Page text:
You can lead a Senator to water, but you cannot make him think. Benjamin Netanyahu’s bellicose bellyaching notwithstanding, getting Iran to give up its nuclear ambitions makes the world safer, is broadly popular with the American people, and is the crowning achievement of an American-led foreign policy in a messy, post-9/11 world. But if this good deal is to become a real deal, first Kerry and his boss must get it past the numbskulls they used to serve with in the United States Senate.
Let’s get something straight first: This is a good deal. Iran agrees to stop trying to build a nuke and to allow inspections and monitoring. In exchange, we lift only the sanctions that are related to their nuclear program (others stay in place) and we let them have their frozen bank accounts. What do we give up? Nothing.
This is what American leadership can achieve in the world. Compared to continuing sanctions and hoping they stop pursuing the bomb—or, worse yet, going to war against Iran—it’s pretty close to a best-case scenario.
Now the biggest obstacle to American leadership abroad is political obstruction in the Senate, because the most combustible material in Washington is a senator who feels like he’s not being treated like the most important person in the world. (See also: John McCain.)
The nuclear deal with Iran, the United States, and five of our allies in Europe is an executive agreement, not a treaty. It should not require Senate approval. That didn’t stop 47 Republican Senators from trying to torpedo the negotiations, a particularly odious example of devaluing the presidency and by extension our ability to lead in the world. And it’s also why the Senate has insisted on the right to review the Iran deal, potentially scuttling our biggest foreign policy victory since the Clinton years. But that’s just politics as usual in Washington now.
It’s no surprise that Republicans are against the Iran deal. I keep wanting Obama to extol the virtues of drinking water to see if congressional Republicans will die of thirst. The Republican presidential primary is exerting a tidal pull on this disloyal opposition that’s more partisan than patriotic. With Senators Rand Paul, Ted Cruz, and Lindsey Graham running for president from the senate, don’t expect an elevated debate coming out of this.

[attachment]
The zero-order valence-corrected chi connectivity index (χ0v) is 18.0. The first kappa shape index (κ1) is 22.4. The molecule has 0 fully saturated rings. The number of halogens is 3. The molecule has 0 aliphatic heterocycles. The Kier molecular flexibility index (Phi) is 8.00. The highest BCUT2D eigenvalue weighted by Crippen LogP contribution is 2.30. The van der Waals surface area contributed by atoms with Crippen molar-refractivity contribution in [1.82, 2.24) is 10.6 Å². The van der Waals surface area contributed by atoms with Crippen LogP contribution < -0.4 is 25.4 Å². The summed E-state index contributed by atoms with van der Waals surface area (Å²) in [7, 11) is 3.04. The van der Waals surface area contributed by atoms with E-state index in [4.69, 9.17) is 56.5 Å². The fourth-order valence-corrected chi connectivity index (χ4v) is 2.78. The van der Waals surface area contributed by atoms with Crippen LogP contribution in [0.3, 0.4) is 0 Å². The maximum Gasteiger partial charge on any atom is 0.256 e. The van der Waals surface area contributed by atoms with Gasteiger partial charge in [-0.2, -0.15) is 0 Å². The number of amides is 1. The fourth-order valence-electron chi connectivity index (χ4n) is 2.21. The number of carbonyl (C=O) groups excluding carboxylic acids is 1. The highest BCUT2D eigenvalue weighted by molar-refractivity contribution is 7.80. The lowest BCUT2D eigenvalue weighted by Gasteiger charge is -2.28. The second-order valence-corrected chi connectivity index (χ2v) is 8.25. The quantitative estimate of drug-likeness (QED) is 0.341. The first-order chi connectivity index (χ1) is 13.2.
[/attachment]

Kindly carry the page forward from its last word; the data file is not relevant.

But how, then, can you explain the grandstanding coming from the Democrats in the Senate? It’s one thing to put politics ahead of country, as the Republicans are doing. It’s another to put ego before country. Taken as a whole, most of the objections coming from the Senate Democrats seem like cheap excuses to get on cable television.
Some Senate Democrats worry the deal endangers Israel, when in fact this makes Israel safer. Nothing short of all-out war with Iran will make Netanyahu happy—imagine Dick Cheney with better hair—but he’s not our president.
Other Democratic Senators are making a show of demanding “intrusive” inspections. These have always been a core component in the negotiations. It’s like they were insisting that water contain hydrogen and oxygen molecules in every atom just to hear their voices booming in the senate chamber just like real statesmen.
The fact is that the Senate isn’t just obstructing the President but also the public. A nuclear deal with Iran is extraordinarily popular with the American people. A CNN/ORC poll from last March found that 68 percent of Americans favor “direct diplomatic negotiations between the U.S. and Iran in an attempt to prevent Iran from developing nuclear weapons.” And ABC News/Washington Post poll around the same time found similar levels of support.
It shouldn’t take political courage to do what is popular with huge majorities of the American people. First, though, our senators will have to remember that if they want the United States to lead in a more peaceful and prosperous world, they’ll have to remember that there are some things more important than hearing themselves talk on cable news. We’ve got enough problems in the world without scuttling our last good chance at keeping Iran from getting nuclear weapons. The Senate needs to get out of the way and take the win.
Jason Stanford is a regular contributor to the Austin American-Statesman, a Democratic consultant and a Truman National Security Project partner. You can email him at firstname.lastname@example.org and follow him on Twitter @JasStanford.